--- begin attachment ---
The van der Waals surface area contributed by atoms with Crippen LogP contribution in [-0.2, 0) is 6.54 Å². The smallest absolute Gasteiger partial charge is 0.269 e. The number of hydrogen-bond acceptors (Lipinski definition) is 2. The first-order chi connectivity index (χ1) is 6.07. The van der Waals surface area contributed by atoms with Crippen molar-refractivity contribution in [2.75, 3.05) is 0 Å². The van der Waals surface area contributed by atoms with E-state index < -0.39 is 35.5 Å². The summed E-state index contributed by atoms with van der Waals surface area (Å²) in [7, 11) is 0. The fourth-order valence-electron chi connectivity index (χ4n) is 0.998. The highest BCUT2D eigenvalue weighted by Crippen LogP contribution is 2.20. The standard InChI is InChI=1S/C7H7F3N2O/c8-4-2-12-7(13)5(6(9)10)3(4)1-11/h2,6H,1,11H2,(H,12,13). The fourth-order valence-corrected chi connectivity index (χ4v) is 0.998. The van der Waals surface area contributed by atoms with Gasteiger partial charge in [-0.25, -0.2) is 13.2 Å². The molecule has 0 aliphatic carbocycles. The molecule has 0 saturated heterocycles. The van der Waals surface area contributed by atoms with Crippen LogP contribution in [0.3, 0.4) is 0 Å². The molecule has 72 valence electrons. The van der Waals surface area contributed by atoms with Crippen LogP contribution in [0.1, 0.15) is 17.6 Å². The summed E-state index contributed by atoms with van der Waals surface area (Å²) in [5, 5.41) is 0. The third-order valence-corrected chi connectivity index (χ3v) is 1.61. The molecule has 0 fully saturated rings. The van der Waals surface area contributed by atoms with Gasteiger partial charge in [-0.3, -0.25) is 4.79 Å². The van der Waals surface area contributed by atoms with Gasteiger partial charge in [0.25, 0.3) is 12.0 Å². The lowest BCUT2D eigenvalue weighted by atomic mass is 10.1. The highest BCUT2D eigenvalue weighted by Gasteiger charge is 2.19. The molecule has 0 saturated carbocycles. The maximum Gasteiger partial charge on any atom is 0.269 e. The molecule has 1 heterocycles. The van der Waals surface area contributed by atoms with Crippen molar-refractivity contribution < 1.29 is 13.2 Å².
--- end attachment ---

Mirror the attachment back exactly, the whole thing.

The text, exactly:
The van der Waals surface area contributed by atoms with Crippen LogP contribution in [-0.2, 0) is 6.54 Å². The smallest absolute Gasteiger partial charge is 0.269 e. The number of hydrogen-bond acceptors (Lipinski definition) is 2. The first-order chi connectivity index (χ1) is 6.07. The van der Waals surface area contributed by atoms with Crippen molar-refractivity contribution in [2.75, 3.05) is 0 Å². The van der Waals surface area contributed by atoms with E-state index < -0.39 is 35.5 Å². The summed E-state index contributed by atoms with van der Waals surface area (Å²) in [7, 11) is 0. The fourth-order valence-electron chi connectivity index (χ4n) is 0.998. The highest BCUT2D eigenvalue weighted by Crippen LogP contribution is 2.20. The standard InChI is InChI=1S/C7H7F3N2O/c8-4-2-12-7(13)5(6(9)10)3(4)1-11/h2,6H,1,11H2,(H,12,13). The fourth-order valence-corrected chi connectivity index (χ4v) is 0.998. The van der Waals surface area contributed by atoms with Gasteiger partial charge in [-0.25, -0.2) is 13.2 Å². The molecule has 0 aliphatic carbocycles. The molecule has 0 saturated heterocycles. The van der Waals surface area contributed by atoms with Crippen LogP contribution in [0.3, 0.4) is 0 Å². The molecule has 72 valence electrons. The van der Waals surface area contributed by atoms with Crippen LogP contribution in [0.1, 0.15) is 17.6 Å². The summed E-state index contributed by atoms with van der Waals surface area (Å²) in [5, 5.41) is 0. The third-order valence-corrected chi connectivity index (χ3v) is 1.61. The molecule has 0 fully saturated rings. The van der Waals surface area contributed by atoms with Gasteiger partial charge in [-0.3, -0.25) is 4.79 Å². The van der Waals surface area contributed by atoms with Gasteiger partial charge in [0.25, 0.3) is 12.0 Å². The lowest BCUT2D eigenvalue weighted by atomic mass is 10.1. The highest BCUT2D eigenvalue weighted by Gasteiger charge is 2.19. The molecule has 0 saturated carbocycles. The maximum Gasteiger partial charge on any atom is 0.269 e. The molecule has 1 heterocycles. The van der Waals surface area contributed by atoms with Crippen molar-refractivity contribution < 1.29 is 13.2 Å².